Friday, December 18, 2015

Gospel Text for 4th Sunday of Advent, 20 December 2015

Luke 1:39-55        In those days Mary set out and went with haste to a Judean town in the hill country, where she entered the house of Zechariah and greeted Elizabeth.
When Elizabeth heard Mary's greeting, the child leaped in her womb. And Elizabeth was filled with the Holy Spirit and exclaimed with a loud cry, "Blessed are you among women, and blessed is the fruit of your womb. And why has this happened to me, that the mother of my Lord comes to me? For as soon as I heard the sound of your greeting, the child in my womb leaped for joy. And blessed is she who believed that there would be a fulfillment of what was spoken to her by the Lord."
And Mary said,
"My soul magnifies the Lord,
and my spirit rejoices in God my Savior,
for he has looked with favor on the lowliness of his servant.
Surely, from now on all generations will call me blessed;
for the Mighty One has done great things for me,
and holy is his name.
His mercy is for those who fear him
from generation to generation.
He has shown strength with his arm;
he has scattered the proud in the thoughts of their hearts.
He has brought down the powerful from their thrones,
and lifted up the lowly;
he has filled the hungry with good things,
and sent the rich away empty.
He has helped his servant Israel,
in remembrance of his mercy,
according to the promise he made to our ancestors,
to Abraham and to his descendants forever."

Reflection  When you hear the words, Mary, Mother of God, what image comes to your mind? For the first part of my life my image of Mary, Mother of God was the tall, slender, blond girl in my Sunday School class wrapped in a pale blue sheet with a sparkling gold tinsel wreath in her hair. She was the chosen one. I, was not. Fortunately I didn’t have to spend too many therapy hours on Mary because in my iconoclastic Presbyterian church Mary made a singular cameo appearance -  once each year on Christmas Eve. The question is, what does the fleeting glimpse of blue eyed Mary have to do with the woman passionately singing The Magnificat, the Song of Mary?
Who is this Mary chanting a rousing love song to God?  Who is this Mary whose fervent words are stirred with fire?  She seems to be more like a robust woman in full possession of herself than an adorable cherubic preteen. Who is this first century Judean peasant woman who dares to sing a subversive  verse for social justice? How is it  mere Mary sees God turning the world upside down? This Mary is not fragile or ineffectual, neither is she submissive or impotent. No, this Mary is competent and vulnerable, full-bodied and fruitful. This Mary knows who she is and knows who God is.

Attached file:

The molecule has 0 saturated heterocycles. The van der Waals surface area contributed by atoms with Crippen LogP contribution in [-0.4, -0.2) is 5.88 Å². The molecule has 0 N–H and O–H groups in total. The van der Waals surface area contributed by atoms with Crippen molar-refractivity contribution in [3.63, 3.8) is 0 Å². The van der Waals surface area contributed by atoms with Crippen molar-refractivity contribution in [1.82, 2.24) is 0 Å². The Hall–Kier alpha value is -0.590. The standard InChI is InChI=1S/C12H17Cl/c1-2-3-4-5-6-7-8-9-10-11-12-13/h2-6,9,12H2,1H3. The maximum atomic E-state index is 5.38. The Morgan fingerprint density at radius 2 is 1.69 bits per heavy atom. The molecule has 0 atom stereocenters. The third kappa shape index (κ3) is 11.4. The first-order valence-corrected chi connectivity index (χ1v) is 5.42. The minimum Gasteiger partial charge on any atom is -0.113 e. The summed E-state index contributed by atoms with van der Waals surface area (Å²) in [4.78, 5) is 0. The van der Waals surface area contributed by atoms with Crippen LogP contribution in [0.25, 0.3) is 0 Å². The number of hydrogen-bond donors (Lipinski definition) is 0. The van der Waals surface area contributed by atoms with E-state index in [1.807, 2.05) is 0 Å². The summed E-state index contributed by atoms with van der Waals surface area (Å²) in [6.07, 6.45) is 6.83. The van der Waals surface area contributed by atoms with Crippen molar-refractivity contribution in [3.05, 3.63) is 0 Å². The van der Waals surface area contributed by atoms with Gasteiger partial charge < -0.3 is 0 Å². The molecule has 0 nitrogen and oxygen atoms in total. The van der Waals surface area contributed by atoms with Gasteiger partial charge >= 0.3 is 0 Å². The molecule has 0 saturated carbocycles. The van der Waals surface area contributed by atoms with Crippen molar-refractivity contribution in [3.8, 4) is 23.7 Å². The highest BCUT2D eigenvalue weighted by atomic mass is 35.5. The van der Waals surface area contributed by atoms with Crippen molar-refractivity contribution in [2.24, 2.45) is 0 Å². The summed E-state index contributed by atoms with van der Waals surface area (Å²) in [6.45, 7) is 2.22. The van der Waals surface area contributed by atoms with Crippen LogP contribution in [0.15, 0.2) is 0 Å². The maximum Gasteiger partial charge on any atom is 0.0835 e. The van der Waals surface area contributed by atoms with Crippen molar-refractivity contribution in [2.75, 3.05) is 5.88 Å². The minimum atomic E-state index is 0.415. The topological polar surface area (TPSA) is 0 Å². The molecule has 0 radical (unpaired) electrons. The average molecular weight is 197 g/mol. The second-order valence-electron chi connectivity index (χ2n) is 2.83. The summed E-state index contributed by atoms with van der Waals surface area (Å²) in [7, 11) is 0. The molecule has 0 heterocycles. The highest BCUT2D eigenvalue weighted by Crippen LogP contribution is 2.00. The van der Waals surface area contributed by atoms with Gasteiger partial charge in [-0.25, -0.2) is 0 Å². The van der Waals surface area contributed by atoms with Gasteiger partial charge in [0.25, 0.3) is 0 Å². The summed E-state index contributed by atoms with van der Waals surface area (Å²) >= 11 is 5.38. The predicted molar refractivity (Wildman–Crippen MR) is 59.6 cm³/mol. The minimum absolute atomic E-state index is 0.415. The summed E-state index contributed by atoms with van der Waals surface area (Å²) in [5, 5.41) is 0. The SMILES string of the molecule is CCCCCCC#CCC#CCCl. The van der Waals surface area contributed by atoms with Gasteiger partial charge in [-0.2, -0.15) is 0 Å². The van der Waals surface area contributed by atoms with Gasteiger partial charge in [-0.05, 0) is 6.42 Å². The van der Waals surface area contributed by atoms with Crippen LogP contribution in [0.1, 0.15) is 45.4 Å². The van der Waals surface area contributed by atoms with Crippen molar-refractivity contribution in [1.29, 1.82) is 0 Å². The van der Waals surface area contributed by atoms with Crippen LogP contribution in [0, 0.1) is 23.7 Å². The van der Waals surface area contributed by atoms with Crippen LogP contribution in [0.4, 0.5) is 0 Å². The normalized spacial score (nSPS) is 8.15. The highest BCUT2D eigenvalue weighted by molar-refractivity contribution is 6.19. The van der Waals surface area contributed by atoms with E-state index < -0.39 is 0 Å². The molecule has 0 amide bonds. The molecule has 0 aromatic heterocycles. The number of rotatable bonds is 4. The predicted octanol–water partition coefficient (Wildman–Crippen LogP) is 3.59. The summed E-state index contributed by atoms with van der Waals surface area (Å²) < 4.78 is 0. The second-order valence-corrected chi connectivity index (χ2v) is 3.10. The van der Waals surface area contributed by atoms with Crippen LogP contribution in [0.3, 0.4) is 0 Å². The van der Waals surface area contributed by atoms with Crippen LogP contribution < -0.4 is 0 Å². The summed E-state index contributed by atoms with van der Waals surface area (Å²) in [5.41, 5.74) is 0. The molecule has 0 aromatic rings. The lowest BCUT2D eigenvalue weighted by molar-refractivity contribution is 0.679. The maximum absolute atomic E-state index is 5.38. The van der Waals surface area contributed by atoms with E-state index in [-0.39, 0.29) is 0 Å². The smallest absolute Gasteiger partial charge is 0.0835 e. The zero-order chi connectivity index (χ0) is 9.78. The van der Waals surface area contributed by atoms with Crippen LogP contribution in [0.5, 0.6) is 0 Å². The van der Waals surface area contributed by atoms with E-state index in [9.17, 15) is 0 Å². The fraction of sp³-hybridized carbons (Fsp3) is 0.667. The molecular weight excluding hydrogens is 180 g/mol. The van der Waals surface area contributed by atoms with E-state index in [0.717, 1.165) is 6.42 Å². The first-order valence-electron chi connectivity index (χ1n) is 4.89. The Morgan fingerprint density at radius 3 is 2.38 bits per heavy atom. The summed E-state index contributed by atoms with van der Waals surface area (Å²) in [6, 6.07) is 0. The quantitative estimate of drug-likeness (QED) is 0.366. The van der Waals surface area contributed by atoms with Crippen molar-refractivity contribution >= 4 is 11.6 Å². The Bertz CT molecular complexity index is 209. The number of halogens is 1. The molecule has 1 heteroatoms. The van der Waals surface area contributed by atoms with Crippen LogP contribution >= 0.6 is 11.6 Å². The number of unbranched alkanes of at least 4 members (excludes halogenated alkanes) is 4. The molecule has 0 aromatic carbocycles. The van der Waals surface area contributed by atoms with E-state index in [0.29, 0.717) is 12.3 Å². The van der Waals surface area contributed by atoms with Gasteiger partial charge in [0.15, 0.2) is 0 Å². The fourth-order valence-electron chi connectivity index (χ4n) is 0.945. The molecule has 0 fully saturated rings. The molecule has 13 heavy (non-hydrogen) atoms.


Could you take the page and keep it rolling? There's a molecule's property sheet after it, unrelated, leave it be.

When Mary encountered the Angel Gabriel, she didn’t run away, she didn’t become speechless and she didn’t get inflated. When the angel addressed Mary as “Favored one,” and announced, “The Lord is with you.” (Luke 1.28) Mary paused and pondered the angel’s words. Her quiet acceptance of the angel’s blessing suggests that Mary had a  sense of worthiness.  When the Angel proclaimed that even though she was unmarried Mary would become pregnant and give birth to a son who would receive the throne of King David and his kingdom would reign forever,” Mary was not paralyzed by the paradox of her poverty giving rise to such greatness. Instead she stood her ground and engaged the angel asking, “How can this be?”(Luke 1.38) When the angel explained that she would give birth to the Son of God,” Mary was both bold and vulnerable saying, “Here I am... let it be with me according to your word.” (Luke 1.38) 
I much prefer the stand up, engage God and let her life be changed Mary to the once a year adolescent Mary wrapped in a blue sheet. If it was up to me I would keep hail and hearty Mary at the center of our lives all year long because she shows us how to be in relationship with God, how to show up in our lives, how to live in the tension of paradox, how to be vulnerable and take risks all year long. Mary is the unequivocal revelation of what it means to be courageous; to show up, be vulnerable and take the risk of saying yes to “with God” life and in so doing be fully alive, blessed, transformed and fruitful.

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